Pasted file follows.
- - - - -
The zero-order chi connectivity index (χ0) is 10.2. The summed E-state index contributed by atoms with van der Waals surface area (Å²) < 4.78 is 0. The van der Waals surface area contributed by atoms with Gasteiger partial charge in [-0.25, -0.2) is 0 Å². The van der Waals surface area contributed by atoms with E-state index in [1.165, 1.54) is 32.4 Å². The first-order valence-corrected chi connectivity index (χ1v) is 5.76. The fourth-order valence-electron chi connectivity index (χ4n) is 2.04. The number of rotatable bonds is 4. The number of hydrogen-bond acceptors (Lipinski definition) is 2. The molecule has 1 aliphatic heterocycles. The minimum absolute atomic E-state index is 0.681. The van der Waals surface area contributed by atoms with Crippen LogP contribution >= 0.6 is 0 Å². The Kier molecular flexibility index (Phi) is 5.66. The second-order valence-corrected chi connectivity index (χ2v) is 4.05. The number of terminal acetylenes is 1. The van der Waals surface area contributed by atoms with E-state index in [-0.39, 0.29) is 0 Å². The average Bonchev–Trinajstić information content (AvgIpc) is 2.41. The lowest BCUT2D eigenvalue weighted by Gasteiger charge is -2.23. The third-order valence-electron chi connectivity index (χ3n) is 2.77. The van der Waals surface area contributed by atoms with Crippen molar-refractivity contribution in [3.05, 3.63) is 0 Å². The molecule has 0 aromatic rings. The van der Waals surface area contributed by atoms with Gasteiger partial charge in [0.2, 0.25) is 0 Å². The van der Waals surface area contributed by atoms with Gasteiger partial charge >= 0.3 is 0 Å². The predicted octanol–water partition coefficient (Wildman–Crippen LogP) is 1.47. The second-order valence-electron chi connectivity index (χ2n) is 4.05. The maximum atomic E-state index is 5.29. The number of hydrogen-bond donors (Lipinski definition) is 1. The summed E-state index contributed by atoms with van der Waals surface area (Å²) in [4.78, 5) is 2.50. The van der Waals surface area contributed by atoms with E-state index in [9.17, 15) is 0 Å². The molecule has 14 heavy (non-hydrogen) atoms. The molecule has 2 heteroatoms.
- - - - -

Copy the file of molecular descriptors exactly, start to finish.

The zero-order chi connectivity index (χ0) is 10.2. The summed E-state index contributed by atoms with van der Waals surface area (Å²) < 4.78 is 0. The van der Waals surface area contributed by atoms with Gasteiger partial charge in [-0.25, -0.2) is 0 Å². The van der Waals surface area contributed by atoms with E-state index in [1.165, 1.54) is 32.4 Å². The first-order valence-corrected chi connectivity index (χ1v) is 5.76. The fourth-order valence-electron chi connectivity index (χ4n) is 2.04. The number of rotatable bonds is 4. The number of hydrogen-bond acceptors (Lipinski definition) is 2. The molecule has 1 aliphatic heterocycles. The minimum absolute atomic E-state index is 0.681. The van der Waals surface area contributed by atoms with Crippen LogP contribution >= 0.6 is 0 Å². The Kier molecular flexibility index (Phi) is 5.66. The second-order valence-corrected chi connectivity index (χ2v) is 4.05. The number of terminal acetylenes is 1. The van der Waals surface area contributed by atoms with E-state index in [-0.39, 0.29) is 0 Å². The average Bonchev–Trinajstić information content (AvgIpc) is 2.41. The lowest BCUT2D eigenvalue weighted by Gasteiger charge is -2.23. The third-order valence-electron chi connectivity index (χ3n) is 2.77. The van der Waals surface area contributed by atoms with Crippen molar-refractivity contribution in [3.05, 3.63) is 0 Å². The molecule has 0 aromatic rings. The van der Waals surface area contributed by atoms with Gasteiger partial charge in [0.2, 0.25) is 0 Å². The van der Waals surface area contributed by atoms with Gasteiger partial charge >= 0.3 is 0 Å². The predicted octanol–water partition coefficient (Wildman–Crippen LogP) is 1.47. The second-order valence-electron chi connectivity index (χ2n) is 4.05. The maximum atomic E-state index is 5.29. The number of hydrogen-bond donors (Lipinski definition) is 1. The summed E-state index contributed by atoms with van der Waals surface area (Å²) in [4.78, 5) is 2.50. The van der Waals surface area contributed by atoms with E-state index in [9.17, 15) is 0 Å². The molecule has 14 heavy (non-hydrogen) atoms. The molecule has 2 heteroatoms.